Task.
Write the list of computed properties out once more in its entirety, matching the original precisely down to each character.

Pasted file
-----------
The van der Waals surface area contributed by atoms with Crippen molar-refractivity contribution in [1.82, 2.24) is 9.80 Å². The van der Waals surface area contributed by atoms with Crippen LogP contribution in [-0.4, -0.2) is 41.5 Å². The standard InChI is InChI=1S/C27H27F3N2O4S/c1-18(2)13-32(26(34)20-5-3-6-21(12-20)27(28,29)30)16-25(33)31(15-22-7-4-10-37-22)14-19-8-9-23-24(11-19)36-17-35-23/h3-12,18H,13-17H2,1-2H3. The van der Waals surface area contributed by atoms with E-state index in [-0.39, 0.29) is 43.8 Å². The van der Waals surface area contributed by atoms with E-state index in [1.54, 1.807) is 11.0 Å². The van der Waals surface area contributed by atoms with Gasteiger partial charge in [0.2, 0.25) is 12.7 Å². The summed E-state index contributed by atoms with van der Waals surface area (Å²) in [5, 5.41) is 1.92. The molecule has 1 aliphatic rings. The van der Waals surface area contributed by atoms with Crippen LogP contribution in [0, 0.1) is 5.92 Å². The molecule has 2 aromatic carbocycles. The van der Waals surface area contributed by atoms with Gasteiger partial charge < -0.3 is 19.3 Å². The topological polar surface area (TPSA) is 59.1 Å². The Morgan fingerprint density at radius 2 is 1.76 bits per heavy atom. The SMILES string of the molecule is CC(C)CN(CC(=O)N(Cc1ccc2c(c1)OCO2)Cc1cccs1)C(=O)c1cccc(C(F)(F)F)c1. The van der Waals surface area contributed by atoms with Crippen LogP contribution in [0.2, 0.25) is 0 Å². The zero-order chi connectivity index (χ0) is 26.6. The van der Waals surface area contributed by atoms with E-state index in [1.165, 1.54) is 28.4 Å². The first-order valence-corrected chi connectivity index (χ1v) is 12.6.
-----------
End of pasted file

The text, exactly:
The van der Waals surface area contributed by atoms with Crippen molar-refractivity contribution in [1.82, 2.24) is 9.80 Å². The van der Waals surface area contributed by atoms with Crippen LogP contribution in [-0.4, -0.2) is 41.5 Å². The standard InChI is InChI=1S/C27H27F3N2O4S/c1-18(2)13-32(26(34)20-5-3-6-21(12-20)27(28,29)30)16-25(33)31(15-22-7-4-10-37-22)14-19-8-9-23-24(11-19)36-17-35-23/h3-12,18H,13-17H2,1-2H3. The van der Waals surface area contributed by atoms with E-state index in [-0.39, 0.29) is 43.8 Å². The van der Waals surface area contributed by atoms with E-state index in [1.54, 1.807) is 11.0 Å². The van der Waals surface area contributed by atoms with Gasteiger partial charge in [0.2, 0.25) is 12.7 Å². The summed E-state index contributed by atoms with van der Waals surface area (Å²) in [5, 5.41) is 1.92. The molecule has 1 aliphatic rings. The van der Waals surface area contributed by atoms with Crippen LogP contribution in [0, 0.1) is 5.92 Å². The molecule has 2 aromatic carbocycles. The van der Waals surface area contributed by atoms with Gasteiger partial charge < -0.3 is 19.3 Å². The topological polar surface area (TPSA) is 59.1 Å². The Morgan fingerprint density at radius 2 is 1.76 bits per heavy atom. The SMILES string of the molecule is CC(C)CN(CC(=O)N(Cc1ccc2c(c1)OCO2)Cc1cccs1)C(=O)c1cccc(C(F)(F)F)c1. The van der Waals surface area contributed by atoms with Crippen LogP contribution in [0.2, 0.25) is 0 Å². The zero-order chi connectivity index (χ0) is 26.6. The van der Waals surface area contributed by atoms with E-state index in [1.165, 1.54) is 28.4 Å². The first-order valence-corrected chi connectivity index (χ1v) is 12.6.